Delivered with a humorous tone to make a tough subject palatable, Marcell relates how she fought through an unsympathetic medical system and endured her "Jekyll & Hyde" father's wrath, until she finally found help for him and her ailing mother. What she didn't understand was that his deeply engrained life-long negative behavior pattern of yelling to get his way (though never at her before), was becoming intermittently distorted with the onset of dementia, namely--Alzheimer's. Marcell points out that not everyone becomes aggressive with dementia, and that her mother was sweet and lovely before and after her Alzheimer's diagnosis.
Statistically families (and doctors who are not dementia specialists) ignore early warning signs because they incorrectly believe that intermittently odd behaviors are just stress and a normal part of aging. Marcell says, "By the age of 65, one out of every eight has some form of dementia, and by the age of 85, nearly one out of every two. Surprisingly, the fastest growing segment of our population is the 85+ group."
Marcell says her mission is to "spread the word about the importance of early diagnosis of Alzheimer's to 77 million baby boomers who are in denial until a crisis." She wants everyone to know that with proper treatment, dementia symptoms can be masked/slowed, keeping the person independent longer. "Seeking help early can save families so much heartache and money, and save our society the burden of caring for so many who decline sooner than need be."
The Alzheimer's Association reports that by delaying the onset of A.D. for five years, the U.S. could save $50 billion in annual health care costs. Even a one-month delay in nursing home placement could save $1 billion a year. Marcell says, "It's really very simple: When your loved one does something that strikes you as illogical or irrational--it is! You don't need to have a Doctorate degree to know something is wrong--you need the right Doctor who can diagnose and treat dementia properly."
Marcell credits the Alzheimer's Association for referring her to a neurologist specialized in dementia who after a battery of tests uncovered her father's early stage Alzheimer's, while all of his other healthcare professionals missed it entirely. He prescribed medication to slow the dementia and improve her father's cognitive functioning (Aricept, Exelon, Razadyne, Namenda), and treated the aggression and (often-present) depression. After balancing with optimal nutrition and therapies, Marcell implemented her own `Elder Behavior Modification 101', and succeeded in turning around her father's nasty behaviors the majority of the time. And when that didn't work she used distraction, redirection, reminiscence and validation... but discovered the offer of his favorite ice cream worked the best to get him in the shower--even as he swore a blue streak at her that he had just taken one yesterday (actually a week ago).
The final key was getting herself into a support group and getting her parents out of bed ("waiting to die") and enrolled in physical and emotional therapies at an Adult Day Health Care, which completely turned their lives around at 80 and 85. Marcell adds, "75% of dementia patients are cared for at home and sadly elder abuse is rising dramatically because families are unprepared for the frustrations. She believes that with education and the use of Adult Day Care, elder abuse can be reduced. The National Center on Elder Abuse published a very favorable review of Elder Rage in their national newsletter.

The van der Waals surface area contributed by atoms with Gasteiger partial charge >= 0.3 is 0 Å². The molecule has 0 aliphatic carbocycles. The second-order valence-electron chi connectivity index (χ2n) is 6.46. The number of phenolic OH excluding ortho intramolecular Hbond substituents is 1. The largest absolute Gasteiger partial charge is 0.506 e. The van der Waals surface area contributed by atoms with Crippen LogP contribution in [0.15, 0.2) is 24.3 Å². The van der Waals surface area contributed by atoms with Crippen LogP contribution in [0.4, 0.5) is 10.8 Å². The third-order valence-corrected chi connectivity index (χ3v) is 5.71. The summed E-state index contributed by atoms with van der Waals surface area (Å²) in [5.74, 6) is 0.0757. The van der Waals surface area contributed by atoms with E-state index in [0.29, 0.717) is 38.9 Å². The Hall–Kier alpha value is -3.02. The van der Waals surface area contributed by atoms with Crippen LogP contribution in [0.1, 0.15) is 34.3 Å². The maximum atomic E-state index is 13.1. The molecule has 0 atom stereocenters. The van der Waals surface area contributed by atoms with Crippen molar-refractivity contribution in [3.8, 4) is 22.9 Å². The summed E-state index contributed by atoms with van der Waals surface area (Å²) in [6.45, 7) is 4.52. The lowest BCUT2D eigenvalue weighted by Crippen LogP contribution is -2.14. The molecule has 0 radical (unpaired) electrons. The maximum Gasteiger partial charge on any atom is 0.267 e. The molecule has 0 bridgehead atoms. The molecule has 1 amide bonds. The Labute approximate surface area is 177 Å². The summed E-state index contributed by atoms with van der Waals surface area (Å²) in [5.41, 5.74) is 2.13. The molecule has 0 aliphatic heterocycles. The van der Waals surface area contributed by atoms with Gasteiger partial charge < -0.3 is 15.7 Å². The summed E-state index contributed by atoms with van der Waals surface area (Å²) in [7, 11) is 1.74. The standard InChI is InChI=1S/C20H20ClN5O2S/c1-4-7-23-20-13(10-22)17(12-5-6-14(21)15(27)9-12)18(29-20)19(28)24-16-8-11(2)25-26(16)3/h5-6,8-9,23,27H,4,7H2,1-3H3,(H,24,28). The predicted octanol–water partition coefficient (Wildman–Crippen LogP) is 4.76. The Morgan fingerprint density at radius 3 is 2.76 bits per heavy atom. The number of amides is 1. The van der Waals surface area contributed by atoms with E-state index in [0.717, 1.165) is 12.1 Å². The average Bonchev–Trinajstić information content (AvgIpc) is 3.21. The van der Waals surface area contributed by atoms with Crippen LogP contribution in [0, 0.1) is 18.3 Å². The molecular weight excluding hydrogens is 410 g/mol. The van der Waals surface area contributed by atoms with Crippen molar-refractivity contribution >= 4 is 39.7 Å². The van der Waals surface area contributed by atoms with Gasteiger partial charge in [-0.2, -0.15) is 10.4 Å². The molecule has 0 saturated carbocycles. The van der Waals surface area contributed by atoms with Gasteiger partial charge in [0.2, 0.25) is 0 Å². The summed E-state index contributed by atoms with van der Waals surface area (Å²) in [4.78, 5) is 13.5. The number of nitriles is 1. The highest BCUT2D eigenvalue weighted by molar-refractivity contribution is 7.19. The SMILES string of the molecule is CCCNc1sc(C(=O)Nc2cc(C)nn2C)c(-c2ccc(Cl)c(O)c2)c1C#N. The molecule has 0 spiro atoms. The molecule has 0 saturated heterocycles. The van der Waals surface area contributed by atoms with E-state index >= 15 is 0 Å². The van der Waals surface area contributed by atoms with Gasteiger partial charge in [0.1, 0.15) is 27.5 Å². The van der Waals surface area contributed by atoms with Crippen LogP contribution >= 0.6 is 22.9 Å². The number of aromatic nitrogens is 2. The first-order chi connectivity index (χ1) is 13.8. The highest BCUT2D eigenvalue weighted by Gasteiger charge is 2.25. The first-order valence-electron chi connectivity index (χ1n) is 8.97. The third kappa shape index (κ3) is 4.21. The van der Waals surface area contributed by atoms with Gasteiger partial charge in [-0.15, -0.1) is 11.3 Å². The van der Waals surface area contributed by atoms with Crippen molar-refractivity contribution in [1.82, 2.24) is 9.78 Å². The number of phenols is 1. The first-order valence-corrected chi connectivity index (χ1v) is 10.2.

Marcell emphasizes, "Dementia costs American business multi-billions of dollars a year--largely due to lost productivity from absenteeism of employees who must take time off to care for ailing loved ones. Everyone should know the ten early warning signs of Alzheimer's and the importance of getting the right help sooner than later." Marcell says she learned caregiving the hard way which is why she wrote her first book, "so that no one would ever have to go through what I did." Determined to make a difference, Marcell says her ultimate goal is to help change our eldercare laws." She laughs, "I have an ulterior motive--I don't have children, so I've got to help straighten things out before I get there!"
Her book which I couldn't put down made me laugh and cry at the same time.
This book will help caregivers recognize that they are not alone,and that many of the feelings that they feel guilty about are very normal for the situation.
Author Jacqueline Marcell has written the go to book for caregivers involved in elder care!
The most helpful part of this book was the addendum, by Dr Rodman Shankle, describing all the medications, that may or maynot be used for demented patients was extremely insightful... Read morePublished 17 days ago by Veronica K. Tidd
while there is some difficult language as the writer recounts her experiences with her father... if you get past that to what she is trying to share... Read morePublished 1 month ago by SLNCARE14
This book helped me realize I wasn't alone in my experience with my Dad's rages!Published 2 months ago by Meredith
I enjoyed the book..however I have never had an author solicit reviews from me. Even to the point of writin
A sample review. Annoyed!
Couldn't put it down -- Enjoyed So Much!
Thanks to Jacqueline so very much for sharing her story and shedding light on a very taboo subject in today's world. Read more
Jacqueline presents a riveting story in such a humorous way it helps caregivers cope while learning how to manage obstinate elders. It was an engaging read and hard to put down. Read morePublished 2 months ago by Happy Dad
It's hard to imagine your parents--the people who made you, loved you, grew you up and launched you into the world--getting old. Read morePublished 3 months ago by Wren
This book is a page turner. I couldn't put it down. It is a good read.
I am so glad that Jacqueline Marcell wrote her story of her difficult time caring for her parents. Read more